_{1}) and one rear wheel (m

_{2}) are presented. The k

_{t}

_{1}and k

_{t}

_{2}are the spring stiffness of the tires. Furthermore, c

_{1}and c

_{2}are the damping coefficients, and k

_{1}and k

_{2}the stiffness of the shock absorbers. Finally, the illustrated rigid bar in the model represents half of the car’s mass, m, with a lateral moment of inertia, I

_{y}.

## 4. Methodology

^{3}) compared to the other two available options, the Steel MS1 (8.1 g/cm

^{3}) and the Ti6Al4V (4.4 g/cm

^{3}). Concerning the used case study in this paper, every gram counts in the development of calipers for a racecar. However, the calipers of a racecar are exposed to high braking forces and temperatures. Hence, the Ti6Al4V with an exceptional yield strength (1147 MPa), even at 500 °C (890 MPa), was considered an excellent choice [33].

_{XY}= 120 GPa and E

_{Z}= 110 GPa, Poisson’s ratio ν = 0.31, and density ρ = 4.41 g/cm

^{3}. The material properties were taken from the EOS data sheet, which was the used material of the 3D printed housings.

_{b}= 600 Nm. On the other hand, the validation of the rear caliper was set with a pretension load F = 17 KN, a piston pressure P = 8 MPa, and a brake disc torque M

_{b}= 300 Nm. Finally, the same boundary conditions were used in both cases, as they are shown in Figure 8.

## 5. Results

## 6. Topology Optimization for Manufacturing

## 7. Conclusions

## 8. Future Research

## Author Contributions

## Funding

## Institutional Review Board Statement

## Informed Consent Statement

## Data Availability Statement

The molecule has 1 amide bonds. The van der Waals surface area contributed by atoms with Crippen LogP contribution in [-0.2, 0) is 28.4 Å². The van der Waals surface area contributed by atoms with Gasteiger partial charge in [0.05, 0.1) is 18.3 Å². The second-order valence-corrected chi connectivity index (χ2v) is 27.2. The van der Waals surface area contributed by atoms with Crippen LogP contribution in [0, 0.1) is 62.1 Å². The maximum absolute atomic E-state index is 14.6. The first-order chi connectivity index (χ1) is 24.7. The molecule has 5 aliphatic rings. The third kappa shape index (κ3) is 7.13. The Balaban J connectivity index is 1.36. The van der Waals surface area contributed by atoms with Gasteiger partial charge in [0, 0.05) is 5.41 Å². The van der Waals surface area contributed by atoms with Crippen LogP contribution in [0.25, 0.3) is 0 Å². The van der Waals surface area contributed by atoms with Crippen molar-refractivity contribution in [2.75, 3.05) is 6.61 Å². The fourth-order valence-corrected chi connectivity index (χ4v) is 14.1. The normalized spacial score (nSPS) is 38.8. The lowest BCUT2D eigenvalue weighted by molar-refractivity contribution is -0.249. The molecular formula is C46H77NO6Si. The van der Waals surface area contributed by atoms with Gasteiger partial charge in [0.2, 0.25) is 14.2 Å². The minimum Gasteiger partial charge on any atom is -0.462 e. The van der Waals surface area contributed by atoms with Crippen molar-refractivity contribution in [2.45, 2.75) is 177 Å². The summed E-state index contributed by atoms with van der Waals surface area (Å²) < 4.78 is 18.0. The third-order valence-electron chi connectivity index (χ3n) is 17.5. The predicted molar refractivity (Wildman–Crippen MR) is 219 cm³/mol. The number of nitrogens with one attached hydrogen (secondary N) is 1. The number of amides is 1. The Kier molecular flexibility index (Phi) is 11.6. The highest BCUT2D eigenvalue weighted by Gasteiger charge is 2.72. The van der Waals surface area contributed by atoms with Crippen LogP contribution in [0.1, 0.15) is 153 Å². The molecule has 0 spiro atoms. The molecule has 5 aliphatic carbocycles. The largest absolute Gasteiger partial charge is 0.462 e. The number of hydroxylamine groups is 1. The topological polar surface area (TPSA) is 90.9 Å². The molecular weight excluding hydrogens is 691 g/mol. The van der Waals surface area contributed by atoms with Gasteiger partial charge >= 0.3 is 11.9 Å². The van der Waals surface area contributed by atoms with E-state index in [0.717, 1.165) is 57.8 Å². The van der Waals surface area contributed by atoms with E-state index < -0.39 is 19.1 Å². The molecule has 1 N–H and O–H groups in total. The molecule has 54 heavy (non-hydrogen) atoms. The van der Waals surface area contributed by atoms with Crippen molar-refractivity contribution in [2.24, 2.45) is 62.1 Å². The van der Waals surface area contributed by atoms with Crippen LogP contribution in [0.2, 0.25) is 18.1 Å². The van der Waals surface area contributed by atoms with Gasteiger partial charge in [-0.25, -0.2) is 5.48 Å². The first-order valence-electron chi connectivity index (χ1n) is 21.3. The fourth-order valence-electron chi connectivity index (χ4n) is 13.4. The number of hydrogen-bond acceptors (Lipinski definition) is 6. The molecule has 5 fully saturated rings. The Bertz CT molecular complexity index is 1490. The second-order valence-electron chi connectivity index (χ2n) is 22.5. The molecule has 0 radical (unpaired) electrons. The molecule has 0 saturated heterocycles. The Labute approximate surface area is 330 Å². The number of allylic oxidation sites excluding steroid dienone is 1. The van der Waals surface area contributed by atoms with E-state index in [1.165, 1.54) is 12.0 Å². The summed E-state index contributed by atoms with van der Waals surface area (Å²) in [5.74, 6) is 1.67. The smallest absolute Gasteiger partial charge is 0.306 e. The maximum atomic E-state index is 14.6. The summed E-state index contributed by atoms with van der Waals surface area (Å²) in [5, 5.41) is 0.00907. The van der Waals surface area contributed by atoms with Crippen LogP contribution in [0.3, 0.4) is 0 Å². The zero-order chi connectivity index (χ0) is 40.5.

## Conflicts of Interest

## References

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**Figure 2.**The quarter-car model, adapted from Jazar [29].

**Figure 3.**The 4-DOF half-car model adapted from Jazar [29].

**Figure 6.**Braking from 120 km/h to 0 km/h: (

**a**) Distance-time graph for different torques, (

**b**) Velocity-time graph for different torques, (

**c**) Longitudinal forces-time graph, and (

**d**) Temperature-time graph.

**Figure 7.**The design space, the loads, and the boundary conditions of the housings: (

**a**) Housing of the front caliper, (

**b**) Housing of the rear caliper.

**Figure 8.**The used assemblies for the validation studies with their loads and boundary conditions: (

**a**) Assembly of the front caliper, (

**b**) Assembly of the rear caliper.

**Figure 9.**The assemblies of the caliper design concepts after the first optimization level in SolidWorks: (

**a**) Front, (

**b**) Rear.

**Figure 11.**The results of the validation studies in ABAQUS for the front caliper: (

**a**) Stress plot of the front housing, (

**b**) Stress plot of the front caliper, (